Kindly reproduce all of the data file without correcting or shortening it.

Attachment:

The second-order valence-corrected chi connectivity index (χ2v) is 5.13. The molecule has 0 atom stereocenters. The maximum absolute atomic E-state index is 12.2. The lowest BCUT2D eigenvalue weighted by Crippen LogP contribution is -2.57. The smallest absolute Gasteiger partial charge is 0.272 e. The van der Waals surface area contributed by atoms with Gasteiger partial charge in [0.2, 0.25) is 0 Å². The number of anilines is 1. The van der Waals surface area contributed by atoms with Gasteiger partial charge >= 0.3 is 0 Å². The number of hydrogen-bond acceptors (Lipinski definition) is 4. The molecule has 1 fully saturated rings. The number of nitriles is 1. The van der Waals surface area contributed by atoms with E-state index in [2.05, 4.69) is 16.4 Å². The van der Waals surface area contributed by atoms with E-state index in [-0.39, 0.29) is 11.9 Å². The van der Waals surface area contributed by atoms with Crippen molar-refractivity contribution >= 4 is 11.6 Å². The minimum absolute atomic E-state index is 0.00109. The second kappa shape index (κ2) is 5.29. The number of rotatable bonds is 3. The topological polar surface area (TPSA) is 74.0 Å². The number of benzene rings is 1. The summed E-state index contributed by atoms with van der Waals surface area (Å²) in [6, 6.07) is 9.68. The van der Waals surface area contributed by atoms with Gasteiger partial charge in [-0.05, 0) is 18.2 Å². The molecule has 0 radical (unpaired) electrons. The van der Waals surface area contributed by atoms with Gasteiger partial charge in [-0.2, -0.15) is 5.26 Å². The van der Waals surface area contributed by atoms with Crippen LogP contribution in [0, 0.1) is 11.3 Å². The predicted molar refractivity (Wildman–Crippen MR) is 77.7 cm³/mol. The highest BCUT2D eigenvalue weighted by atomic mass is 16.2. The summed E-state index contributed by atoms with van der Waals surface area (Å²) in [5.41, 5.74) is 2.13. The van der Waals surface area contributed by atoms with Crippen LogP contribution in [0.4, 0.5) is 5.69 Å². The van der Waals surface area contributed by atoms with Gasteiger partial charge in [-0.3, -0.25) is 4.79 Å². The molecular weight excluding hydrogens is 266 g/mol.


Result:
The second-order valence-corrected chi connectivity index (χ2v) is 5.13. The molecule has 0 atom stereocenters. The maximum absolute atomic E-state index is 12.2. The lowest BCUT2D eigenvalue weighted by Crippen LogP contribution is -2.57. The smallest absolute Gasteiger partial charge is 0.272 e. The van der Waals surface area contributed by atoms with Gasteiger partial charge in [0.2, 0.25) is 0 Å². The number of anilines is 1. The van der Waals surface area contributed by atoms with Gasteiger partial charge >= 0.3 is 0 Å². The number of hydrogen-bond acceptors (Lipinski definition) is 4. The molecule has 1 fully saturated rings. The number of nitriles is 1. The van der Waals surface area contributed by atoms with E-state index in [2.05, 4.69) is 16.4 Å². The van der Waals surface area contributed by atoms with E-state index in [-0.39, 0.29) is 11.9 Å². The van der Waals surface area contributed by atoms with Crippen molar-refractivity contribution >= 4 is 11.6 Å². The minimum absolute atomic E-state index is 0.00109. The second kappa shape index (κ2) is 5.29. The number of rotatable bonds is 3. The topological polar surface area (TPSA) is 74.0 Å². The number of benzene rings is 1. The summed E-state index contributed by atoms with van der Waals surface area (Å²) in [6, 6.07) is 9.68. The van der Waals surface area contributed by atoms with Gasteiger partial charge in [-0.05, 0) is 18.2 Å². The molecule has 0 radical (unpaired) electrons. The van der Waals surface area contributed by atoms with Gasteiger partial charge in [-0.2, -0.15) is 5.26 Å². The van der Waals surface area contributed by atoms with Crippen LogP contribution in [0, 0.1) is 11.3 Å². The predicted molar refractivity (Wildman–Crippen MR) is 77.7 cm³/mol. The highest BCUT2D eigenvalue weighted by atomic mass is 16.2. The summed E-state index contributed by atoms with van der Waals surface area (Å²) in [5.41, 5.74) is 2.13. The van der Waals surface area contributed by atoms with Crippen LogP contribution in [0.4, 0.5) is 5.69 Å². The van der Waals surface area contributed by atoms with Gasteiger partial charge in [-0.3, -0.25) is 4.79 Å². The molecular weight excluding hydrogens is 266 g/mol.